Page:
Does it really matter which way the priest faces when he celebrates Mass? For more than 40 years, priests in most parishes have faced the laity as they celebrate the Mass. We have two generations of Catholics who think this was the way it was all along. In fact the priest facing the same direction as the laity has about 1800 years of tradition, if not longer, both in the Eastern Rite and Western Rite of the Church.
The move, almost universally amongst Latin Rite Catholics, after Vatican II to face the people was a part of the theology that emerged that everything that the priest does at the altar should be heard, seen and understood. Any hint of mystery (which the Mass truly is) was to be eliminated to make the Mass intelligible to the laity.
Now don't get me wrong, I'm all for the Mass being understood by the laity and I do believe that a good number of faithful Catholics prior to Vatican II understood what the Mass was. But it does seem that the call for "noble simplicity" that was actually carried out by subsequent Vatican documents went beyond noble simplicity to "ignoble" simplicity.
But apart from that, having the priest face the people was a very peculiar novelty even if there was a brief precedence for it in the "home churches" of apostolic times.
What is even more disturbing is that the "spirit" of Vatican II (not Vatican II) de-emphasized the priestly character of the priest as acting in the "person of Christ" at the altar and thus as mediator between God and the laity. In fact, the priest represents both the laity and Jesus the High Priest at the altar. His priestly role of offering sacrifice and mediation is essential to the validity of the Mass which he does in the "Person of Christ" and in the name of the laity which he represents in his person as well.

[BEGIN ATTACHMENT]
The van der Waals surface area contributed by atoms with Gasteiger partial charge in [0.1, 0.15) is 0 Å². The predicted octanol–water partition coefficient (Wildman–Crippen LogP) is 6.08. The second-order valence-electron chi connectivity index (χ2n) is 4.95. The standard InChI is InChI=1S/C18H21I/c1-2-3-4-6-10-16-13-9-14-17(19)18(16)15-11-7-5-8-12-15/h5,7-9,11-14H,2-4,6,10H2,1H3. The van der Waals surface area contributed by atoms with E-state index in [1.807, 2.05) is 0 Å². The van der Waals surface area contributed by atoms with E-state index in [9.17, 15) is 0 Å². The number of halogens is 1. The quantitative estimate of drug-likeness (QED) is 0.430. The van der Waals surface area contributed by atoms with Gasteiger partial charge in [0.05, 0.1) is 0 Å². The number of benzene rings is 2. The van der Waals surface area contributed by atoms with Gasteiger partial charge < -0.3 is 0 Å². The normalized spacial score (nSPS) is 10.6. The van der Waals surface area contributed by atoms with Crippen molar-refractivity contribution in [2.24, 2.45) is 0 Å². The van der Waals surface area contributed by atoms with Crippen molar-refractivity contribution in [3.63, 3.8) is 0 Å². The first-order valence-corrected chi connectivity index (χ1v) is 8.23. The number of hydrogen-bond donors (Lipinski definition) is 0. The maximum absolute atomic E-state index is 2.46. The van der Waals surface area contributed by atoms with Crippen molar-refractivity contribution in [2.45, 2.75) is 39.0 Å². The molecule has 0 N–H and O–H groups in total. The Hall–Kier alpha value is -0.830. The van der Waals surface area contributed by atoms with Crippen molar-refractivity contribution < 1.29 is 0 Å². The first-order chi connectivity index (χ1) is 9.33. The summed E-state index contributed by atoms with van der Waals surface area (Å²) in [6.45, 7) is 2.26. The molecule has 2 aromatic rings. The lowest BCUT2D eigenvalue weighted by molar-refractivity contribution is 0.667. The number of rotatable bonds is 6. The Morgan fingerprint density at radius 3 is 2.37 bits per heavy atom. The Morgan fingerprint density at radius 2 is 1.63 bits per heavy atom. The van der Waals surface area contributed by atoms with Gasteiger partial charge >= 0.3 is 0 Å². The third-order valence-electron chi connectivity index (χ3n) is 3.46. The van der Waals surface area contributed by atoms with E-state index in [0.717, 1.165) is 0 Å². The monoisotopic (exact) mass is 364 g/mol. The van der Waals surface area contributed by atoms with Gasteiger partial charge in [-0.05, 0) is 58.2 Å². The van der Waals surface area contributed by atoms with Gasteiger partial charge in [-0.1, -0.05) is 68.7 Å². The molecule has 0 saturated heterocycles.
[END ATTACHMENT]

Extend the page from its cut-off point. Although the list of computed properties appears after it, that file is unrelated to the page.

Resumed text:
When the priest joined in the same direction as the laity whom he represents at the altar, it didn't matter who the priest was. His particular gifts, his personality, his looks had no bearing on the celebration whatsoever, save his ability to sing and preach. But even with preaching and singing, the laity understood these as secondary to the sacrifice of Christ which the priest offered.
Now with the priest facing the people, his personality is essential in the minds of many. How he looks, comports himself, even his own pious demeanor all are important for what is perceived to be a "good" liturgy. It all hinges on the priest, not his unique role of representing both the laity and Christ, but how he looks and how he acts. In this mindset, the more personality that the priest shows, the more he improvises and makes the Mass his own, the more successful he is at being a "good" presider.
This post-Vatican II novelty, not really intended by Vatican II or even subsequent liturgical documents has led in many parishes and dioceses to the "cult" of the personality. The priest facing the same direction as those he represents at the altar would correct this egregious development in the Church and return all priests at the altar to a more egalitarian brotherhood.